Life expectancy decreased last year in the U.S. in the largest one-year drop since World War II, according to the Centers for Disease Control and Prevention.
The drop by 1.5 years in 2020 has been largely attributed to the COVID-19 pandemic, which further widened the longevity gap reported in June between the U.S. and comparable countries. The drop also spotlights the country’s system of poor health, experts said in an NBC News report.
Deaths from Covid-19 and drug overdoses which also fueled the decline, wiped out any improvements the country made in decreasing deaths from cancer and chronic lower respiratory diseases, bringing the life expectancy at birth down to 77.3 years.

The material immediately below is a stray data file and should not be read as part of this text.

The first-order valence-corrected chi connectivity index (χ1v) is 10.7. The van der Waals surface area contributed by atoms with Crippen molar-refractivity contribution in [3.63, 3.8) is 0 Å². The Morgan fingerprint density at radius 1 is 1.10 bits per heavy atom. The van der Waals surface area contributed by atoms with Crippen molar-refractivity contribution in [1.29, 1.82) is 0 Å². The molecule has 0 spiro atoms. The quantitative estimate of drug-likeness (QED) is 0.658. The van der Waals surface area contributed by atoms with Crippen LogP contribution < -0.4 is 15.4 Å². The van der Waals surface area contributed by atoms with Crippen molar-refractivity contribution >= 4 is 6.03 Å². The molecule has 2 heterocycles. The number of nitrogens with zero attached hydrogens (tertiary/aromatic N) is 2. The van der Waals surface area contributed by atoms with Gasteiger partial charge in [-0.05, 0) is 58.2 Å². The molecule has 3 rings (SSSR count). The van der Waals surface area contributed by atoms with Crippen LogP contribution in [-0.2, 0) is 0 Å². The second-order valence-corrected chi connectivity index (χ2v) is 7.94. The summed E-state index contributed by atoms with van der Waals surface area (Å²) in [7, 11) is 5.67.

The decline in life expectancy, which was particularly noted in huge amounts during the pandemic, prompted healthcare officials to acknowledge that, “What happened in the U.S. did not occur in other comparable countries despite Covid-19 being a global pandemic,” Steven Woolf, director emeritus of the Center on Society and Health at Virginia Commonwealth University, said in a statement.
While the disease was responsible for 90 percent of the drop in life expectancy among Hispanic Americans, compared to 68 percent in white Americans and almost 60 percent in Black Americans, deaths from the pandemic cause almost 75 % of the reduction in life expectancy on average, NBC reported.
Meanwhile, life expectancy among Hispanic Americans compared to White Americans more than halved — from 3 years in 2019 to 1.2 years in 2020, bringing Hispanic Americans’ current life expectancy to 78.8 years. That advantage compared to life expectancy for Black Americans, which has declined since 2000 by almost 3 years to 71.8 years.

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